Dr. Miriam Estrada-Castillo (Ecuador) is an Assistant Professor in the Department of International Law and Human Rights. Prior to joining UPEACE, Dr. Estrada-Castillo worked as the senior legal and political officer in the United Nations Security Council Counter-Terrorism Committee Executive Directorate (CTED). Prior to that position, she has worked with the UN system in various capacities, including as the International Prosecutor General, UN Peacekeeping Mission for East-Timor (DPKO), Expert and Vice-Chairperson of the Monitoring Committee of the UN Convention on the Elimination of All Forms of Discrimination against Women (CEDAW), Chief of Field of the United Nations Office of the High Commissioner for Human Rights, and the Latin America Regional Adviser on Gender, Human Rights and Culture of Peace for UNESCO. She has also worked as the President of the Ecuadorian Supreme Court of Juvenile Justice and as the Minister of Social Affairs in Ecuador. In her academic life, she worked recently as the Director of Master Degree Courses on Gender and the Law and Children in Armed Conflict, Lund University, Sweden. She is a Visiting Professor of the Raoul Wallenberg Institute of Human Rights and Humanitarian Law (RWI) and has also taught courses as a Visiting Professor at the Australian National University. She is the author of the Ecuadorian Law on Violence against Women and of the first Legislation for Minors and Family in the country.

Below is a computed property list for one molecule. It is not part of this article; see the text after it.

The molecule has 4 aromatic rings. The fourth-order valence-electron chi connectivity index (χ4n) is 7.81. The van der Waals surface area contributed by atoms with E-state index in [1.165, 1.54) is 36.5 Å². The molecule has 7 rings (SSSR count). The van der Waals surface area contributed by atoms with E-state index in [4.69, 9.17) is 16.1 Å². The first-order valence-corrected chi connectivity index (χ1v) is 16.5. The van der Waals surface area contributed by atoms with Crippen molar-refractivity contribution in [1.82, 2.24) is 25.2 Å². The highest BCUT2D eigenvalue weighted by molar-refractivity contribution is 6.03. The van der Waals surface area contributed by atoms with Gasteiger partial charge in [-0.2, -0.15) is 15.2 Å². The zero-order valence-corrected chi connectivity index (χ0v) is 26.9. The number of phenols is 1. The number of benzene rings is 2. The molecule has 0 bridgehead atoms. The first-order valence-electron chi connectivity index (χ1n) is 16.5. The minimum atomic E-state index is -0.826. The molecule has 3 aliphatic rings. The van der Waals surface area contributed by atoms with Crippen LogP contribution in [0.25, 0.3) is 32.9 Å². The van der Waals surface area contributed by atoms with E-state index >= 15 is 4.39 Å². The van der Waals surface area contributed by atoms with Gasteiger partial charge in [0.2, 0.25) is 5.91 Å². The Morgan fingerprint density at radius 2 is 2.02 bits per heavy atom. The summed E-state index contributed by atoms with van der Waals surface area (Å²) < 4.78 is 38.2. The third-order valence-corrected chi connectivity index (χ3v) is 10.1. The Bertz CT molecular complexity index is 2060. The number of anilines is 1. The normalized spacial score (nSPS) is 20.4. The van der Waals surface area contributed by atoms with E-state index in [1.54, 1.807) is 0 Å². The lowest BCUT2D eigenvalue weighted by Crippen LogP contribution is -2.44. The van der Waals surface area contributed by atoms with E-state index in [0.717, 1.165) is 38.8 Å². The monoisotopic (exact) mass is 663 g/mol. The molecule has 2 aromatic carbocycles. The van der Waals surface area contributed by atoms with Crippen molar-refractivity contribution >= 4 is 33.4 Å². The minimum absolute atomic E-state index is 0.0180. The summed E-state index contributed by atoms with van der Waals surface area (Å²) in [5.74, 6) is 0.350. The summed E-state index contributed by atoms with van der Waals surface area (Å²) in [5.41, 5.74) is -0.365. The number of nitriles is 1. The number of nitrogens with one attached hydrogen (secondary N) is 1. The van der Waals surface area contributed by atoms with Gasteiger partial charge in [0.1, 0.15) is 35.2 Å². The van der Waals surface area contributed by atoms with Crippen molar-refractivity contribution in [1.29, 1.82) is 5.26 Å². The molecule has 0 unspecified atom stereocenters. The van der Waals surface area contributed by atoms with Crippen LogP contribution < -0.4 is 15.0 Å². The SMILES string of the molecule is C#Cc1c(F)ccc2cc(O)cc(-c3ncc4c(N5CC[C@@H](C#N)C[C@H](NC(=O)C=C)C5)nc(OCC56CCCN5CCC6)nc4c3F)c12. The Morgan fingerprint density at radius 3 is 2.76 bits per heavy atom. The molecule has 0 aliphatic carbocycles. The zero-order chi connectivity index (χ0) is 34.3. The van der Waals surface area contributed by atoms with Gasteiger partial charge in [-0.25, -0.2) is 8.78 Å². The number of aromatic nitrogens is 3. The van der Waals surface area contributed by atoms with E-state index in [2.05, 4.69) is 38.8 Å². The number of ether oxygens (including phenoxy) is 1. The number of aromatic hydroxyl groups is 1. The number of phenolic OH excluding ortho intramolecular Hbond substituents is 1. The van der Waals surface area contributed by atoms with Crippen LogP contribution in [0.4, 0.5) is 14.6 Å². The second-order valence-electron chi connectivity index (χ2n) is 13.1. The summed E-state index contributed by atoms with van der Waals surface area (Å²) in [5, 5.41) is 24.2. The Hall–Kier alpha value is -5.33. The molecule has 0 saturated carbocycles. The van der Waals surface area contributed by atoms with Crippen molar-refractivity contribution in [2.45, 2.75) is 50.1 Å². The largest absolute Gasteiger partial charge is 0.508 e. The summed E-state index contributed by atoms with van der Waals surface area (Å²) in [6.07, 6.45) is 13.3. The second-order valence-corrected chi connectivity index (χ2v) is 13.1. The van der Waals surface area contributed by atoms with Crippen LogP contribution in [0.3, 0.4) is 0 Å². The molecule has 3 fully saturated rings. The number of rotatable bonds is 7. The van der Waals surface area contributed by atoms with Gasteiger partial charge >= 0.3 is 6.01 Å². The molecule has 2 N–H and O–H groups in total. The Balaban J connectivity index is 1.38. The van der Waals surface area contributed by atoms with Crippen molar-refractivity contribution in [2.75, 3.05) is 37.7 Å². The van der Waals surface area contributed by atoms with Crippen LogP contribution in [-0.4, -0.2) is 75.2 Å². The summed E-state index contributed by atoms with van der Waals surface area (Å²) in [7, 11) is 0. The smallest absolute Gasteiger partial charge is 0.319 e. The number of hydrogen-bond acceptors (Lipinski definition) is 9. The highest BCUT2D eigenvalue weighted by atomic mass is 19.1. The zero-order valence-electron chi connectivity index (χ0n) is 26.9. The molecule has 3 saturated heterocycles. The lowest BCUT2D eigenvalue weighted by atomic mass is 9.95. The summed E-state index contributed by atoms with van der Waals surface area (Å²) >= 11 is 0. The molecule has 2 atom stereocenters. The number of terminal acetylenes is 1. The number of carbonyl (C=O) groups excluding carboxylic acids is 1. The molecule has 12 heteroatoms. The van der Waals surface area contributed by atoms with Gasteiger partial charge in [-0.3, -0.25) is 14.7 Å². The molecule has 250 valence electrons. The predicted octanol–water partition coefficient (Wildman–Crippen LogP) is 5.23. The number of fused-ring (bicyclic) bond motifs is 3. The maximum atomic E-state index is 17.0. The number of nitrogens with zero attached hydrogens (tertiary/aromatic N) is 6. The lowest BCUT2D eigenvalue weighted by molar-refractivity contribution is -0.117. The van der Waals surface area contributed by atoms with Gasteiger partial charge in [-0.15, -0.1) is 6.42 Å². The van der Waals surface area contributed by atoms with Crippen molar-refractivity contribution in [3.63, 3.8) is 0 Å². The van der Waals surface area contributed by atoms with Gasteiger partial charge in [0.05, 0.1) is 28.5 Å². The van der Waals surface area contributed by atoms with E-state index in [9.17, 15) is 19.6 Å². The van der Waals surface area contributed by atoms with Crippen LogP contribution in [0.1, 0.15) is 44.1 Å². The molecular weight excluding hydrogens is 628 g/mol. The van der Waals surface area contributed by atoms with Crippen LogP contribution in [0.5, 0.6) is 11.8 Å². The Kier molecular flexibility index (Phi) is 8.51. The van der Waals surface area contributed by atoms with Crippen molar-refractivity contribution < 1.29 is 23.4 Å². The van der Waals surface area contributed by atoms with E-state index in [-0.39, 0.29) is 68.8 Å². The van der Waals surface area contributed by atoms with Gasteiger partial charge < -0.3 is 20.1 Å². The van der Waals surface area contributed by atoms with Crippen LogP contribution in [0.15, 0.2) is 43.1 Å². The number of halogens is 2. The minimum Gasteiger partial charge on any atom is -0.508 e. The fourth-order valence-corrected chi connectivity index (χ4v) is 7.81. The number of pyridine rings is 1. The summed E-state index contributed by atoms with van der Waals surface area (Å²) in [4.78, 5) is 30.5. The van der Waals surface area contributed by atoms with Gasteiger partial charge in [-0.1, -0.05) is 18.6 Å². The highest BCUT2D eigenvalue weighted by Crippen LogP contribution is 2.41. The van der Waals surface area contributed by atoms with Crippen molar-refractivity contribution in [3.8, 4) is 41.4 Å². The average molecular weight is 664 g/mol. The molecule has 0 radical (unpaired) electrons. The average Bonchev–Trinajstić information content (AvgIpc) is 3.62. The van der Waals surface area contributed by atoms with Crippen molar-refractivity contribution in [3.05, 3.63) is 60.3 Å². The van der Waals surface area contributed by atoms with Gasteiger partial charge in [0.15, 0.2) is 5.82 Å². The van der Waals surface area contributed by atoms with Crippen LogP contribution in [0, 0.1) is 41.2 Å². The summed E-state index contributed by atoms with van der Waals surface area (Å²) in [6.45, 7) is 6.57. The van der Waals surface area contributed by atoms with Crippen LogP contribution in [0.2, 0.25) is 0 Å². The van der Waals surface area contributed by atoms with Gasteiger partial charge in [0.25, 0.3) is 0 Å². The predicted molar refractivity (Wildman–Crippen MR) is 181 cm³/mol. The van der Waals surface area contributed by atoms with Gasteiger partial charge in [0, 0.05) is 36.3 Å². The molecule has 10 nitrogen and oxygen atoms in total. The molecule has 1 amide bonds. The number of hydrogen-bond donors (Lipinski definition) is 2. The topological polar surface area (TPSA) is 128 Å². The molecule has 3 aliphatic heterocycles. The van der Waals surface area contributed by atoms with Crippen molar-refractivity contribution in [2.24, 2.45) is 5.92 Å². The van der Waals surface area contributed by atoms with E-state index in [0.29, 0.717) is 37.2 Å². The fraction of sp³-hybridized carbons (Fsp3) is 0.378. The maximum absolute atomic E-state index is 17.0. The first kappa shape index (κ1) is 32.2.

Docteur en droit, University of Strasbourg, France. Specialized studies (political sciences and constitutional law) in the Center for Constitutional Studies, Madrid. Former Alternate Representative to the United Nations (Geneva). Former Legal Director, Ministry for Foreign Affairs (San Jose, C. Rica). Professor at the University of Costa Rica since 1984. Publications in the field of international and constitutional law. Former Viceminister of Interior, Costa Rica.